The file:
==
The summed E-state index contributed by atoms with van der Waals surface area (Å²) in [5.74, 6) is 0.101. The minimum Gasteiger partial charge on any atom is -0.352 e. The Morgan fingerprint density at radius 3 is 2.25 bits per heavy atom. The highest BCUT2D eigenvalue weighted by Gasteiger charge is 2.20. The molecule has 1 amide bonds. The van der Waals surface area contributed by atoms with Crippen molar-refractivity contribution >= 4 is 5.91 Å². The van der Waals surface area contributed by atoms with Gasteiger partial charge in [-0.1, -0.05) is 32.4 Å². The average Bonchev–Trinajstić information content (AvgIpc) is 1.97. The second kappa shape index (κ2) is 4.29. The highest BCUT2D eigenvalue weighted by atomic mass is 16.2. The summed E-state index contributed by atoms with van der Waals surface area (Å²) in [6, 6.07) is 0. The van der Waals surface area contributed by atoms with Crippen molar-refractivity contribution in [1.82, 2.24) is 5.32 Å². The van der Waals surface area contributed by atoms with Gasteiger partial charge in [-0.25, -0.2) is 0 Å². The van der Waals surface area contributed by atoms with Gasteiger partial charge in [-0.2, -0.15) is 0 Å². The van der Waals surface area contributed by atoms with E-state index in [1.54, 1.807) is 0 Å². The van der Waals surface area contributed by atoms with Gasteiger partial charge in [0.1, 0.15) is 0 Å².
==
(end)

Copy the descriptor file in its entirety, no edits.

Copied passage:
The summed E-state index contributed by atoms with van der Waals surface area (Å²) in [5.74, 6) is 0.101. The minimum Gasteiger partial charge on any atom is -0.352 e. The Morgan fingerprint density at radius 3 is 2.25 bits per heavy atom. The highest BCUT2D eigenvalue weighted by Gasteiger charge is 2.20. The molecule has 1 amide bonds. The van der Waals surface area contributed by atoms with Crippen molar-refractivity contribution >= 4 is 5.91 Å². The van der Waals surface area contributed by atoms with Gasteiger partial charge in [-0.1, -0.05) is 32.4 Å². The average Bonchev–Trinajstić information content (AvgIpc) is 1.97. The second kappa shape index (κ2) is 4.29. The highest BCUT2D eigenvalue weighted by atomic mass is 16.2. The summed E-state index contributed by atoms with van der Waals surface area (Å²) in [6, 6.07) is 0. The van der Waals surface area contributed by atoms with Crippen molar-refractivity contribution in [1.82, 2.24) is 5.32 Å². The van der Waals surface area contributed by atoms with Gasteiger partial charge in [-0.25, -0.2) is 0 Å². The van der Waals surface area contributed by atoms with Gasteiger partial charge in [-0.2, -0.15) is 0 Å². The van der Waals surface area contributed by atoms with E-state index in [1.54, 1.807) is 0 Å². The van der Waals surface area contributed by atoms with Gasteiger partial charge in [0.1, 0.15) is 0 Å².